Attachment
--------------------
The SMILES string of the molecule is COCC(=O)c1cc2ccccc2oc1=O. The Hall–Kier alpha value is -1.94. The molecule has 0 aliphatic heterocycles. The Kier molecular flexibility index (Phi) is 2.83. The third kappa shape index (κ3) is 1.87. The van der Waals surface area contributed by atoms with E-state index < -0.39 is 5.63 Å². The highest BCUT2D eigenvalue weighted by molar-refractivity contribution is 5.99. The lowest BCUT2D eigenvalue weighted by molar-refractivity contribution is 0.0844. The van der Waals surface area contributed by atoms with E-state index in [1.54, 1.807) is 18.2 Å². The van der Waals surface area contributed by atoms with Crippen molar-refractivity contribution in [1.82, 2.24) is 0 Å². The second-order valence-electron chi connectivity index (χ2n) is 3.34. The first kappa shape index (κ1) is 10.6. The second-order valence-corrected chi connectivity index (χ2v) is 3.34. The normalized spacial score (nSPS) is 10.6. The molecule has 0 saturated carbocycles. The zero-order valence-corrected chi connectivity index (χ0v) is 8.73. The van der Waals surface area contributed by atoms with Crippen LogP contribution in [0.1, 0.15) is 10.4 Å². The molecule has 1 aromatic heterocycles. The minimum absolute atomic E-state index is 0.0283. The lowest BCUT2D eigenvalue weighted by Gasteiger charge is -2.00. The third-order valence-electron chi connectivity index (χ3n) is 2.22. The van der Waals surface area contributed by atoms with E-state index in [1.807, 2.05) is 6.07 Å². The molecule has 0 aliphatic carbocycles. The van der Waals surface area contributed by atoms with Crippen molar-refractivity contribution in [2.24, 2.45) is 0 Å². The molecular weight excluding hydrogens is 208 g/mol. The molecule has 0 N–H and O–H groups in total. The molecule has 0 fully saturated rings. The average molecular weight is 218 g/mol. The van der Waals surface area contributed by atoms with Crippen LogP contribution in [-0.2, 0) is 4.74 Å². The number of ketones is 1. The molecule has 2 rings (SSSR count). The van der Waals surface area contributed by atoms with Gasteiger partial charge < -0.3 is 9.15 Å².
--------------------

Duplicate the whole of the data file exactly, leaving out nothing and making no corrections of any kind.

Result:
The SMILES string of the molecule is COCC(=O)c1cc2ccccc2oc1=O. The Hall–Kier alpha value is -1.94. The molecule has 0 aliphatic heterocycles. The Kier molecular flexibility index (Phi) is 2.83. The third kappa shape index (κ3) is 1.87. The van der Waals surface area contributed by atoms with E-state index < -0.39 is 5.63 Å². The highest BCUT2D eigenvalue weighted by molar-refractivity contribution is 5.99. The lowest BCUT2D eigenvalue weighted by molar-refractivity contribution is 0.0844. The van der Waals surface area contributed by atoms with E-state index in [1.54, 1.807) is 18.2 Å². The van der Waals surface area contributed by atoms with Crippen molar-refractivity contribution in [1.82, 2.24) is 0 Å². The second-order valence-electron chi connectivity index (χ2n) is 3.34. The first kappa shape index (κ1) is 10.6. The second-order valence-corrected chi connectivity index (χ2v) is 3.34. The normalized spacial score (nSPS) is 10.6. The molecule has 0 saturated carbocycles. The zero-order valence-corrected chi connectivity index (χ0v) is 8.73. The van der Waals surface area contributed by atoms with Crippen LogP contribution in [0.1, 0.15) is 10.4 Å². The molecule has 1 aromatic heterocycles. The minimum absolute atomic E-state index is 0.0283. The lowest BCUT2D eigenvalue weighted by Gasteiger charge is -2.00. The third-order valence-electron chi connectivity index (χ3n) is 2.22. The van der Waals surface area contributed by atoms with E-state index in [1.807, 2.05) is 6.07 Å². The molecule has 0 aliphatic carbocycles. The van der Waals surface area contributed by atoms with Crippen molar-refractivity contribution in [2.24, 2.45) is 0 Å². The molecular weight excluding hydrogens is 208 g/mol. The molecule has 0 N–H and O–H groups in total. The molecule has 0 fully saturated rings. The average molecular weight is 218 g/mol. The van der Waals surface area contributed by atoms with Crippen LogP contribution in [-0.2, 0) is 4.74 Å². The number of ketones is 1. The molecule has 2 rings (SSSR count). The van der Waals surface area contributed by atoms with Gasteiger partial charge < -0.3 is 9.15 Å².